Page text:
- Released on: 02/06/2016
PS4, PC, Xbox One
- PlayStation 4
2016 sees the launch of two wacky golf games in which the goal is more wanton destruction rather than sinking a birdie. The first off the tee is Dangerous Golf, the first game by new indie studio Three Fields Entertainment who take their experience working on the Criterion-era Burnout series and shooter Black to create this sports game which is more Santa Destroy than Saint Andrews. For all its destruction physics and stacking gimmicks, Dangerous Golf lacks the real anarchy or silliness that a game about blowing up petrol stations with a well-timed drive deserves.
Dangerous Golf feels like a lost launch title from the PS2 and Gamecube era, a resurrected game from the early 2000s that should have released alongside Cel Damage and Tony Hawk’s Pro Skater 3. It even has that same visual style, menus with ridiculous WordArt headers and terrible puns to name many of its stages. It embodies that generation’s love of score attack games but brings it to the current era with long loading times, shonky online leaderboards and a destruction engine that is prone to massive slowdown on certain courses. It all kind of works but the presentation is akin to your lame dad buying a second hand sports car and putting a singular racing stripe down it to look cool. It’s functional and can occasionally go fast, but it doesn’t hide the fact that playing Dangerous Golf is really pedestrian.
The problem stems from the fact that unlike Burnout’s Crash Mode, which required you to drive into a moving turnpike or interchange at speed to cause utter chaos, Dangerous Golf starts from a place of stillness. There are no moving parts, no people to send flying into a priceless marble bust, every scene in Dangerous Golf is just waiting for you to hit the ball and start the destruction. Rather than coming into a room full of action and smashing everything with a very small wrecking ball, you’re setting off a crappy Rube Goldberg machine where it ends with the room being on fire. You’re smashing up a set, rather than actually causing havoc in a living scene. Dangerous Golf is sterile to play, it lacks that anarchic energy that was present in Burnout, where you’d drive full pelt at a crossroad and bounce delicately off tanker truck and hatchback as they drove into the crash and made it continue.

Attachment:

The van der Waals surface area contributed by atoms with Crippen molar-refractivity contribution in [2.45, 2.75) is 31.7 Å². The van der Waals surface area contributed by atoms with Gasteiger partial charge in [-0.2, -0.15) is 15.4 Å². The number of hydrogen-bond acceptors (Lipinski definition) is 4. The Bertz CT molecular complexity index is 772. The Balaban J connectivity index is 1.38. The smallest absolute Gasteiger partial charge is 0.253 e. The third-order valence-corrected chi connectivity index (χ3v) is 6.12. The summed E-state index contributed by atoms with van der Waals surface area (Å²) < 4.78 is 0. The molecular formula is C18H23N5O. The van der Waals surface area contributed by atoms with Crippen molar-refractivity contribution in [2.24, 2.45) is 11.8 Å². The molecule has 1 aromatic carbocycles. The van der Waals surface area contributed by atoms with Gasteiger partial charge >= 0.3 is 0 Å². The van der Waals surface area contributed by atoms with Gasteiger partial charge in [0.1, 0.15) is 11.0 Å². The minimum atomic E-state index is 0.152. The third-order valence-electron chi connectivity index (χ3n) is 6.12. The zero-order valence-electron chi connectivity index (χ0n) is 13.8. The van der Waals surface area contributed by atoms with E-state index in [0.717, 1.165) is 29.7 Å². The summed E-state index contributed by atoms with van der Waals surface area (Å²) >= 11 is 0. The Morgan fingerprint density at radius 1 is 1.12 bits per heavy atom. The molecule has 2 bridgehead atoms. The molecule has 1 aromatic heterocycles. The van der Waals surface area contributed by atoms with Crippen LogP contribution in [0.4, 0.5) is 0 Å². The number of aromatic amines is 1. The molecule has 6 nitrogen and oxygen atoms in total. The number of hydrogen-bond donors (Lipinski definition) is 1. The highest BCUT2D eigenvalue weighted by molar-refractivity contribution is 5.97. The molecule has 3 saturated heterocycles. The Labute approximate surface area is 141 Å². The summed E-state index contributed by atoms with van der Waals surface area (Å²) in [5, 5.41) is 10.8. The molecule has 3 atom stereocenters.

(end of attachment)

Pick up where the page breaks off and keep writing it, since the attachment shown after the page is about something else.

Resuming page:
It’s not helped by the way you propel the ball, which lacks the build-up and pay off you’d get from actually hitting a golf ball. There is no moment of the golf club swinging back, the pause at the top before the driver flies down to thwack the ball across the room, you simply flick the Left Stick and the ball goes flying. Even having a Power meter would go some way to giving the launch of a ball some oomph. You do unlock an ability called the Pistol Tee later on, which allows you to aim the ball with a laser sight before shooting it off but it still feels weightless when you fire your projectile into a careful stacked display of wine bottles. Once you’ve actually fired your ball into the scene before you, you can alter its flight path through the use of the Smashbreaker, lovingly ripped off from the Crashbreaker found in Burnout.